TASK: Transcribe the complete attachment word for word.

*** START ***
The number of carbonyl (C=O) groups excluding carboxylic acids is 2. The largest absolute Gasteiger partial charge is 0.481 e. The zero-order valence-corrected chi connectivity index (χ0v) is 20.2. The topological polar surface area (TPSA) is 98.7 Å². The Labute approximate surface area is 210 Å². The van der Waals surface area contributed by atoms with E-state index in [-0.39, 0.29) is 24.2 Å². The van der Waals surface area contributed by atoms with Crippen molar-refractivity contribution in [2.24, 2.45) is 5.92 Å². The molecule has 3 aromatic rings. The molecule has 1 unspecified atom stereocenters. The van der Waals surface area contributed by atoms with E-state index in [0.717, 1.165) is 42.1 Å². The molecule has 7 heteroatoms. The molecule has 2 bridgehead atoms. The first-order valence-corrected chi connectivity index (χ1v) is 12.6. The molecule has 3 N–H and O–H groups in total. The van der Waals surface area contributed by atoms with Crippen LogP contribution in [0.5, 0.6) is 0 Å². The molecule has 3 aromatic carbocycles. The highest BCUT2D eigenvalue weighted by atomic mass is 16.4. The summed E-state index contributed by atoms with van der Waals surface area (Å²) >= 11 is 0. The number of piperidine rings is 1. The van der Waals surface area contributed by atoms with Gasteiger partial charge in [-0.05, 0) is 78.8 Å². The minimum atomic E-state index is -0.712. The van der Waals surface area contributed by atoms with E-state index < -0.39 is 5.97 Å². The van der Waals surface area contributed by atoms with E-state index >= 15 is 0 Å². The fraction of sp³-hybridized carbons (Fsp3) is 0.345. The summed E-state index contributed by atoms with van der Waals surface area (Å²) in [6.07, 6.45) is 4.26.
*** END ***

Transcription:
The number of carbonyl (C=O) groups excluding carboxylic acids is 2. The largest absolute Gasteiger partial charge is 0.481 e. The zero-order valence-corrected chi connectivity index (χ0v) is 20.2. The topological polar surface area (TPSA) is 98.7 Å². The Labute approximate surface area is 210 Å². The van der Waals surface area contributed by atoms with E-state index in [-0.39, 0.29) is 24.2 Å². The van der Waals surface area contributed by atoms with Crippen molar-refractivity contribution in [2.24, 2.45) is 5.92 Å². The molecule has 3 aromatic rings. The molecule has 1 unspecified atom stereocenters. The van der Waals surface area contributed by atoms with E-state index in [0.717, 1.165) is 42.1 Å². The molecule has 7 heteroatoms. The molecule has 2 bridgehead atoms. The first-order valence-corrected chi connectivity index (χ1v) is 12.6. The molecule has 3 N–H and O–H groups in total. The van der Waals surface area contributed by atoms with Crippen LogP contribution in [0.5, 0.6) is 0 Å². The molecule has 3 aromatic carbocycles. The highest BCUT2D eigenvalue weighted by atomic mass is 16.4. The summed E-state index contributed by atoms with van der Waals surface area (Å²) >= 11 is 0. The number of piperidine rings is 1. The van der Waals surface area contributed by atoms with Gasteiger partial charge in [-0.05, 0) is 78.8 Å². The minimum atomic E-state index is -0.712. The van der Waals surface area contributed by atoms with E-state index < -0.39 is 5.97 Å². The van der Waals surface area contributed by atoms with E-state index >= 15 is 0 Å². The fraction of sp³-hybridized carbons (Fsp3) is 0.345. The summed E-state index contributed by atoms with van der Waals surface area (Å²) in [6.07, 6.45) is 4.26.